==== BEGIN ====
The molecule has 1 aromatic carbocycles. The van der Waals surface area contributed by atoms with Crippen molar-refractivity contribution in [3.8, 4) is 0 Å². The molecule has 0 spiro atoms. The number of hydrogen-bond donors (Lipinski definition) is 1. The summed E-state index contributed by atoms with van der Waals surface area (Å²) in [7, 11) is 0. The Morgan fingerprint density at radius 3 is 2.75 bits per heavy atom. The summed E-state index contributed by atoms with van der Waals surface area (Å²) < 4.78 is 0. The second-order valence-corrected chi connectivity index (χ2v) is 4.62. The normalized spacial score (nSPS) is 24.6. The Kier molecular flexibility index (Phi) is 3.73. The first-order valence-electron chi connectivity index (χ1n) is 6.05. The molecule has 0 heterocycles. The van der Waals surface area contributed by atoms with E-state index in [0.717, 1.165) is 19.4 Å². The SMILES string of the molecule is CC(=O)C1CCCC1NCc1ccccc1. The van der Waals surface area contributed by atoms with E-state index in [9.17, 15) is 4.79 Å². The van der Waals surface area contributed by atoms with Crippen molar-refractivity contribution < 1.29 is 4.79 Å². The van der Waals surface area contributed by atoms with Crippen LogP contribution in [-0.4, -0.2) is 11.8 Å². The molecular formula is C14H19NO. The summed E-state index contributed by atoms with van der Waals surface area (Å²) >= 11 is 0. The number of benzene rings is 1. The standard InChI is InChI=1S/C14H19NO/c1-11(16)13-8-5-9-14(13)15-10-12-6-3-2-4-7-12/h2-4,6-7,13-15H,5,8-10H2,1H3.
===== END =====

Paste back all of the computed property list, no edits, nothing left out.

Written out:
The molecule has 1 aromatic carbocycles. The van der Waals surface area contributed by atoms with Crippen molar-refractivity contribution in [3.8, 4) is 0 Å². The molecule has 0 spiro atoms. The number of hydrogen-bond donors (Lipinski definition) is 1. The summed E-state index contributed by atoms with van der Waals surface area (Å²) in [7, 11) is 0. The Morgan fingerprint density at radius 3 is 2.75 bits per heavy atom. The summed E-state index contributed by atoms with van der Waals surface area (Å²) < 4.78 is 0. The second-order valence-corrected chi connectivity index (χ2v) is 4.62. The normalized spacial score (nSPS) is 24.6. The Kier molecular flexibility index (Phi) is 3.73. The first-order valence-electron chi connectivity index (χ1n) is 6.05. The molecule has 0 heterocycles. The van der Waals surface area contributed by atoms with E-state index in [0.717, 1.165) is 19.4 Å². The SMILES string of the molecule is CC(=O)C1CCCC1NCc1ccccc1. The van der Waals surface area contributed by atoms with E-state index in [9.17, 15) is 4.79 Å². The van der Waals surface area contributed by atoms with Crippen molar-refractivity contribution < 1.29 is 4.79 Å². The van der Waals surface area contributed by atoms with Crippen LogP contribution in [-0.4, -0.2) is 11.8 Å². The molecular formula is C14H19NO. The summed E-state index contributed by atoms with van der Waals surface area (Å²) >= 11 is 0. The number of benzene rings is 1. The standard InChI is InChI=1S/C14H19NO/c1-11(16)13-8-5-9-14(13)15-10-12-6-3-2-4-7-12/h2-4,6-7,13-15H,5,8-10H2,1H3.